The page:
Henri

By George Sterling

To-Night I drifted to the restaurant
We scribblers fancy, finding it unchanged
Save that I saw no more my dapper friend,
The waiter Henri. When I asked for him,
"Gone to the War," another waiter said. ...

"Gone to the War!" That man, so mild a part
Of peace and its traditions! Debonair,
Childlike, alert, and none too strong, we'd thought.
He who had served so deftly, and, secure,
Had walked the beaten path and sheltered ways—
He now was with the cannon and the kings!
Gentle he was, and ever with a smile.
Ah! wears he still a smile? For now his soul
Has taken iron, and stood forth austere,
Made suddenly acquainted with despair,
And pain, and horror, and the timeless things.
I called him once, and he unhurried came;
And now he hurries at Another's beck—
Ancient, enormous, immemorial War—
And, past the trampled valley of the Meuse,
Finds a red service in the day's vast hall
Of thunders, and in night's domain of death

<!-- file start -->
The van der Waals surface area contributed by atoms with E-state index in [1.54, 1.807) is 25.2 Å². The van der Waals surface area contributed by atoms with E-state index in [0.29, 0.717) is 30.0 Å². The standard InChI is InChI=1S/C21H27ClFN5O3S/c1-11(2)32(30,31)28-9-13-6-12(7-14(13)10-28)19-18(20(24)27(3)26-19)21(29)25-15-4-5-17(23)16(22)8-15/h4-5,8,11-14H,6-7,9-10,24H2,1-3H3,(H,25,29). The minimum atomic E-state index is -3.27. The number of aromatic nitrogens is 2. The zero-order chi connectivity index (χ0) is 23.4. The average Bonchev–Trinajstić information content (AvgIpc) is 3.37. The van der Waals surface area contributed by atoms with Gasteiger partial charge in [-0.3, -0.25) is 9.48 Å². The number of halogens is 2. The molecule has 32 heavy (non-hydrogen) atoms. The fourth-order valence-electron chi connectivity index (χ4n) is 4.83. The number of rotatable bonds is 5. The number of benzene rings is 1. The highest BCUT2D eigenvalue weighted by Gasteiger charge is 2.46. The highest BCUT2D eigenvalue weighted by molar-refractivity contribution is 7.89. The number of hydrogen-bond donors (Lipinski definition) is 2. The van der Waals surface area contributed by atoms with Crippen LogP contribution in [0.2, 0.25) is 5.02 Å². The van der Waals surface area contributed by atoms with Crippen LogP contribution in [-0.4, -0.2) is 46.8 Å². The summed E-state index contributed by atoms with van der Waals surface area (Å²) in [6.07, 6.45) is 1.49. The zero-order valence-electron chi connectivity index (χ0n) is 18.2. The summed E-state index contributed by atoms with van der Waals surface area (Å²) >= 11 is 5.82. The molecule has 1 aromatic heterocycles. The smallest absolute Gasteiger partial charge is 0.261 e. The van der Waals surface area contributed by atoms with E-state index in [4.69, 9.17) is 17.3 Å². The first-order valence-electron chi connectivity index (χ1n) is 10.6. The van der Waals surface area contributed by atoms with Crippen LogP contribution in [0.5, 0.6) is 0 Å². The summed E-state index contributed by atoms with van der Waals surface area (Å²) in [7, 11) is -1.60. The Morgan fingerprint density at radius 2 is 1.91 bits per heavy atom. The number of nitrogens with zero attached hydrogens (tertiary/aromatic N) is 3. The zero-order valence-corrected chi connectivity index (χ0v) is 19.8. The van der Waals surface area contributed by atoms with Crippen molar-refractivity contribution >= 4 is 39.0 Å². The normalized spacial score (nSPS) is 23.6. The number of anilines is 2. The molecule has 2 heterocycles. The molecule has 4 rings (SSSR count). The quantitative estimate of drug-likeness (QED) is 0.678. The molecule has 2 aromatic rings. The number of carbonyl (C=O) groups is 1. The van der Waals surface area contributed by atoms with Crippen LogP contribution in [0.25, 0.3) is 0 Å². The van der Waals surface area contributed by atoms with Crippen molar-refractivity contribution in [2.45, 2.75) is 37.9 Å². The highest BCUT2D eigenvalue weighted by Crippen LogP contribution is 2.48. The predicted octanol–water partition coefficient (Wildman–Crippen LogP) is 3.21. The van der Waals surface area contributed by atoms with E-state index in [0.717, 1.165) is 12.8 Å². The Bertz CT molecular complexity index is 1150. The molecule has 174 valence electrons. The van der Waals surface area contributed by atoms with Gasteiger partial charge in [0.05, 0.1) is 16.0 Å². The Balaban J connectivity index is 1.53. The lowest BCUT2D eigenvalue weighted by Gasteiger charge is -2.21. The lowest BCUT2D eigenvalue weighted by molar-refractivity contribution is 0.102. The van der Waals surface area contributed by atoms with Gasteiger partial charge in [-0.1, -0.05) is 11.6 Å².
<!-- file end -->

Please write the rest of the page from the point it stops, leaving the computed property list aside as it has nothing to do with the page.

Attends, unless he too be of the dead.
And I sit here beneath the harmless lights!

O simple soul War's hands laid hold upon
And led to devastations, and the shock
Of legions, and the rumble of huge guns,
And crash and lightning of the rended shells,
Above a region veined and pooled with blood!
You now have part with all intrepid youth
That took, in ages past, the battle-line,
And in a mighty Cause had faith and love.
You are the hero now, and I the sheep!
And quietly beneath the pleasant lamps
I sit, and wonder how you fare to-night.
It's midnight now in France. Perhaps you find
Uneasy slumber; or perhaps, entrenched,
You wait the night attack across the rain.
Perhaps, my friend, they've made your bed with spades!
And I sit moody here, remembering,
As careless men and women rise and go,
I never asked you if you had a wife.

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